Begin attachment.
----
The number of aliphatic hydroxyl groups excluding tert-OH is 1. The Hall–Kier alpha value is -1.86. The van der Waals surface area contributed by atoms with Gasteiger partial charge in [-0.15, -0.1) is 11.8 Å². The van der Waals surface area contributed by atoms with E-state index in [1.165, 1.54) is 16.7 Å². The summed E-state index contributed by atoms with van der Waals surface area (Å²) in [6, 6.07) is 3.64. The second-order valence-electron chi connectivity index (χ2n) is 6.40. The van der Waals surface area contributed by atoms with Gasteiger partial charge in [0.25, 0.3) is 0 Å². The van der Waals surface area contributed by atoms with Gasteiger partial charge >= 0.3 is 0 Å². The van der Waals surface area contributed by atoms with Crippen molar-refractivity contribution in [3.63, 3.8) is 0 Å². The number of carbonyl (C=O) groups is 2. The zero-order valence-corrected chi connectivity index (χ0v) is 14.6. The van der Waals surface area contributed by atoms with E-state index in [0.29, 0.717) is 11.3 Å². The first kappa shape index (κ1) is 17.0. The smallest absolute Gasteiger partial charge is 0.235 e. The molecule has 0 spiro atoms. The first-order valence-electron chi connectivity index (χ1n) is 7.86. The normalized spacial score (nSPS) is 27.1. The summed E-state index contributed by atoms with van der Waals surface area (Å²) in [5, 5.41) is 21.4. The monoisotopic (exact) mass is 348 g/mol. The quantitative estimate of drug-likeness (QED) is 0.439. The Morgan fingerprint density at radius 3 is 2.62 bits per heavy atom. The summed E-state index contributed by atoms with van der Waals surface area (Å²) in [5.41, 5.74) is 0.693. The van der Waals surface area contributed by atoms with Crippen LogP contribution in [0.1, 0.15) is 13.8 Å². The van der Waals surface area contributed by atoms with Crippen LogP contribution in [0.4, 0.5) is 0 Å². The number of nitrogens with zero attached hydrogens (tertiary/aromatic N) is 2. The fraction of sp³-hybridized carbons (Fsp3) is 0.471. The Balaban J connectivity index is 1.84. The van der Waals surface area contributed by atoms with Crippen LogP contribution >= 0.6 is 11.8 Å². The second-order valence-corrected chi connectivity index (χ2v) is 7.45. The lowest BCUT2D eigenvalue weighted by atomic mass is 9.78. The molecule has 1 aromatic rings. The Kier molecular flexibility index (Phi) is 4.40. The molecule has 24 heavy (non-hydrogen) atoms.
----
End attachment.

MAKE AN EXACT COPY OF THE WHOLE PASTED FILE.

The number of aliphatic hydroxyl groups excluding tert-OH is 1. The Hall–Kier alpha value is -1.86. The van der Waals surface area contributed by atoms with Gasteiger partial charge in [-0.15, -0.1) is 11.8 Å². The van der Waals surface area contributed by atoms with E-state index in [1.165, 1.54) is 16.7 Å². The summed E-state index contributed by atoms with van der Waals surface area (Å²) in [6, 6.07) is 3.64. The second-order valence-electron chi connectivity index (χ2n) is 6.40. The van der Waals surface area contributed by atoms with Gasteiger partial charge in [0.25, 0.3) is 0 Å². The van der Waals surface area contributed by atoms with Gasteiger partial charge >= 0.3 is 0 Å². The van der Waals surface area contributed by atoms with Crippen molar-refractivity contribution in [3.63, 3.8) is 0 Å². The number of carbonyl (C=O) groups is 2. The zero-order valence-corrected chi connectivity index (χ0v) is 14.6. The van der Waals surface area contributed by atoms with E-state index in [0.29, 0.717) is 11.3 Å². The first kappa shape index (κ1) is 17.0. The smallest absolute Gasteiger partial charge is 0.235 e. The molecule has 0 spiro atoms. The first-order valence-electron chi connectivity index (χ1n) is 7.86. The normalized spacial score (nSPS) is 27.1. The summed E-state index contributed by atoms with van der Waals surface area (Å²) in [5, 5.41) is 21.4. The monoisotopic (exact) mass is 348 g/mol. The quantitative estimate of drug-likeness (QED) is 0.439. The Morgan fingerprint density at radius 3 is 2.62 bits per heavy atom. The summed E-state index contributed by atoms with van der Waals surface area (Å²) in [5.41, 5.74) is 0.693. The van der Waals surface area contributed by atoms with Crippen LogP contribution in [0.1, 0.15) is 13.8 Å². The van der Waals surface area contributed by atoms with Crippen LogP contribution in [0.4, 0.5) is 0 Å². The number of nitrogens with zero attached hydrogens (tertiary/aromatic N) is 2. The fraction of sp³-hybridized carbons (Fsp3) is 0.471. The Balaban J connectivity index is 1.84. The van der Waals surface area contributed by atoms with Crippen LogP contribution >= 0.6 is 11.8 Å². The second-order valence-corrected chi connectivity index (χ2v) is 7.45. The lowest BCUT2D eigenvalue weighted by atomic mass is 9.78. The molecule has 1 aromatic rings. The Kier molecular flexibility index (Phi) is 4.40. The molecule has 24 heavy (non-hydrogen) atoms.